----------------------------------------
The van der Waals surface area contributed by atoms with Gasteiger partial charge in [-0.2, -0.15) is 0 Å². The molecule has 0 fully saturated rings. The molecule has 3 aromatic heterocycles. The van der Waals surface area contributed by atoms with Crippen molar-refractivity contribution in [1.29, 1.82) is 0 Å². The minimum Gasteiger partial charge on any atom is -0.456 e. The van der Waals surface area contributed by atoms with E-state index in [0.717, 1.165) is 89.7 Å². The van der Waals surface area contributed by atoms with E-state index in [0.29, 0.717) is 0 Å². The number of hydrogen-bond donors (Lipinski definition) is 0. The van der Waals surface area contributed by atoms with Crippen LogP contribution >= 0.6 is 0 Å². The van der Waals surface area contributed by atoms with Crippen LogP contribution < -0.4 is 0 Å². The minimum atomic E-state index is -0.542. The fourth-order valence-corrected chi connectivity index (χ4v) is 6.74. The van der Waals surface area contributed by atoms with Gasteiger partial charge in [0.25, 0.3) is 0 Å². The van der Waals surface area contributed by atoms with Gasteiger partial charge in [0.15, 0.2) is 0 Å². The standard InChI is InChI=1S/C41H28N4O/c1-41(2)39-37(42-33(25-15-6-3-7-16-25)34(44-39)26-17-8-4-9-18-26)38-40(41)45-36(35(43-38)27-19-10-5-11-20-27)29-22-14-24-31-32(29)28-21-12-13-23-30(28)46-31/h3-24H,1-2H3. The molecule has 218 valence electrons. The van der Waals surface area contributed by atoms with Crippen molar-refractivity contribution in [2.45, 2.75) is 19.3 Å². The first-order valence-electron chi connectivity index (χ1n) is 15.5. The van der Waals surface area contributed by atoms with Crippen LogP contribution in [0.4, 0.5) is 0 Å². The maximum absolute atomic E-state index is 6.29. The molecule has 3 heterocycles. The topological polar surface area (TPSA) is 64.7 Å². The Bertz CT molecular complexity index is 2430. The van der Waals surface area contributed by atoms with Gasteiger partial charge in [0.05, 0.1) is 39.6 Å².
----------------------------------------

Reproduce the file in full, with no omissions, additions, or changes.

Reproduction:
The van der Waals surface area contributed by atoms with Gasteiger partial charge in [-0.2, -0.15) is 0 Å². The molecule has 0 fully saturated rings. The molecule has 3 aromatic heterocycles. The van der Waals surface area contributed by atoms with Crippen molar-refractivity contribution in [1.29, 1.82) is 0 Å². The minimum Gasteiger partial charge on any atom is -0.456 e. The van der Waals surface area contributed by atoms with E-state index in [0.717, 1.165) is 89.7 Å². The van der Waals surface area contributed by atoms with E-state index in [0.29, 0.717) is 0 Å². The number of hydrogen-bond donors (Lipinski definition) is 0. The van der Waals surface area contributed by atoms with Crippen LogP contribution >= 0.6 is 0 Å². The van der Waals surface area contributed by atoms with Crippen LogP contribution < -0.4 is 0 Å². The minimum atomic E-state index is -0.542. The fourth-order valence-corrected chi connectivity index (χ4v) is 6.74. The van der Waals surface area contributed by atoms with Gasteiger partial charge in [0.25, 0.3) is 0 Å². The van der Waals surface area contributed by atoms with Gasteiger partial charge in [0.15, 0.2) is 0 Å². The standard InChI is InChI=1S/C41H28N4O/c1-41(2)39-37(42-33(25-15-6-3-7-16-25)34(44-39)26-17-8-4-9-18-26)38-40(41)45-36(35(43-38)27-19-10-5-11-20-27)29-22-14-24-31-32(29)28-21-12-13-23-30(28)46-31/h3-24H,1-2H3. The molecule has 218 valence electrons. The van der Waals surface area contributed by atoms with Crippen molar-refractivity contribution in [2.45, 2.75) is 19.3 Å². The first-order valence-electron chi connectivity index (χ1n) is 15.5. The van der Waals surface area contributed by atoms with Crippen LogP contribution in [0.4, 0.5) is 0 Å². The maximum absolute atomic E-state index is 6.29. The molecule has 3 heterocycles. The topological polar surface area (TPSA) is 64.7 Å². The Bertz CT molecular complexity index is 2430. The van der Waals surface area contributed by atoms with Gasteiger partial charge in [0.05, 0.1) is 39.6 Å².